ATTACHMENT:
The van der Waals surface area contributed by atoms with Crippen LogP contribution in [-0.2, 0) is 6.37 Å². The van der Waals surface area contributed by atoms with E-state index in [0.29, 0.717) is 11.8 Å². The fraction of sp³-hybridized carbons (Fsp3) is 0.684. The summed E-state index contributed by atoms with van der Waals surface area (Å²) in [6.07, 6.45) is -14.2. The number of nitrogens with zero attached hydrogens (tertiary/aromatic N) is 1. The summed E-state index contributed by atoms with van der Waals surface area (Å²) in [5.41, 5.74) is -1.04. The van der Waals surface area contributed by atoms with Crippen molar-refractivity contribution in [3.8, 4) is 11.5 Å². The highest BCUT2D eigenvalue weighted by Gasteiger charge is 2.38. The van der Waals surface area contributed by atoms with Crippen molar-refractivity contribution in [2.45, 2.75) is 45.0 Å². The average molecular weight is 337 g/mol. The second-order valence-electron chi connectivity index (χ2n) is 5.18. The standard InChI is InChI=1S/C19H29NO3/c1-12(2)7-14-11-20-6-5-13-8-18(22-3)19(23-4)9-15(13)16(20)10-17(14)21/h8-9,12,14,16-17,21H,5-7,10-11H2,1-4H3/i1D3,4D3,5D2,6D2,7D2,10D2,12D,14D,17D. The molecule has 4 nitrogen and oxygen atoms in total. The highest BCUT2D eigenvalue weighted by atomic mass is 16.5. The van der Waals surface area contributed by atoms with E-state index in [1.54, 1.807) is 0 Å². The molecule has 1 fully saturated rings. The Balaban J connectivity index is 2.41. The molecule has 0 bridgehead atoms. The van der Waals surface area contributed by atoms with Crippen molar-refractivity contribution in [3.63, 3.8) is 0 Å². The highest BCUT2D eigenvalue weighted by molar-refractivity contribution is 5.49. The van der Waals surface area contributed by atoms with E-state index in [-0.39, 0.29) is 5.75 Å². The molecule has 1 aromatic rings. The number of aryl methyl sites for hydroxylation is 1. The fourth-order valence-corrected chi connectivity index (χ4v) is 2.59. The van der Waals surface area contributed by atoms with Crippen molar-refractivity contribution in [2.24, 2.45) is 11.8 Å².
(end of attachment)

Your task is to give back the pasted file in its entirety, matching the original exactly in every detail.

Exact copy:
The van der Waals surface area contributed by atoms with Crippen LogP contribution in [-0.2, 0) is 6.37 Å². The van der Waals surface area contributed by atoms with E-state index in [0.29, 0.717) is 11.8 Å². The fraction of sp³-hybridized carbons (Fsp3) is 0.684. The summed E-state index contributed by atoms with van der Waals surface area (Å²) in [6.07, 6.45) is -14.2. The number of nitrogens with zero attached hydrogens (tertiary/aromatic N) is 1. The summed E-state index contributed by atoms with van der Waals surface area (Å²) in [5.41, 5.74) is -1.04. The van der Waals surface area contributed by atoms with Crippen molar-refractivity contribution in [3.8, 4) is 11.5 Å². The highest BCUT2D eigenvalue weighted by Gasteiger charge is 2.38. The van der Waals surface area contributed by atoms with Crippen molar-refractivity contribution in [2.45, 2.75) is 45.0 Å². The average molecular weight is 337 g/mol. The second-order valence-electron chi connectivity index (χ2n) is 5.18. The standard InChI is InChI=1S/C19H29NO3/c1-12(2)7-14-11-20-6-5-13-8-18(22-3)19(23-4)9-15(13)16(20)10-17(14)21/h8-9,12,14,16-17,21H,5-7,10-11H2,1-4H3/i1D3,4D3,5D2,6D2,7D2,10D2,12D,14D,17D. The molecule has 4 nitrogen and oxygen atoms in total. The highest BCUT2D eigenvalue weighted by atomic mass is 16.5. The van der Waals surface area contributed by atoms with E-state index in [1.54, 1.807) is 0 Å². The molecule has 1 fully saturated rings. The Balaban J connectivity index is 2.41. The molecule has 0 bridgehead atoms. The van der Waals surface area contributed by atoms with Crippen molar-refractivity contribution in [3.63, 3.8) is 0 Å². The highest BCUT2D eigenvalue weighted by molar-refractivity contribution is 5.49. The van der Waals surface area contributed by atoms with E-state index in [-0.39, 0.29) is 5.75 Å². The molecule has 1 aromatic rings. The number of aryl methyl sites for hydroxylation is 1. The fourth-order valence-corrected chi connectivity index (χ4v) is 2.59. The van der Waals surface area contributed by atoms with Crippen molar-refractivity contribution in [2.24, 2.45) is 11.8 Å².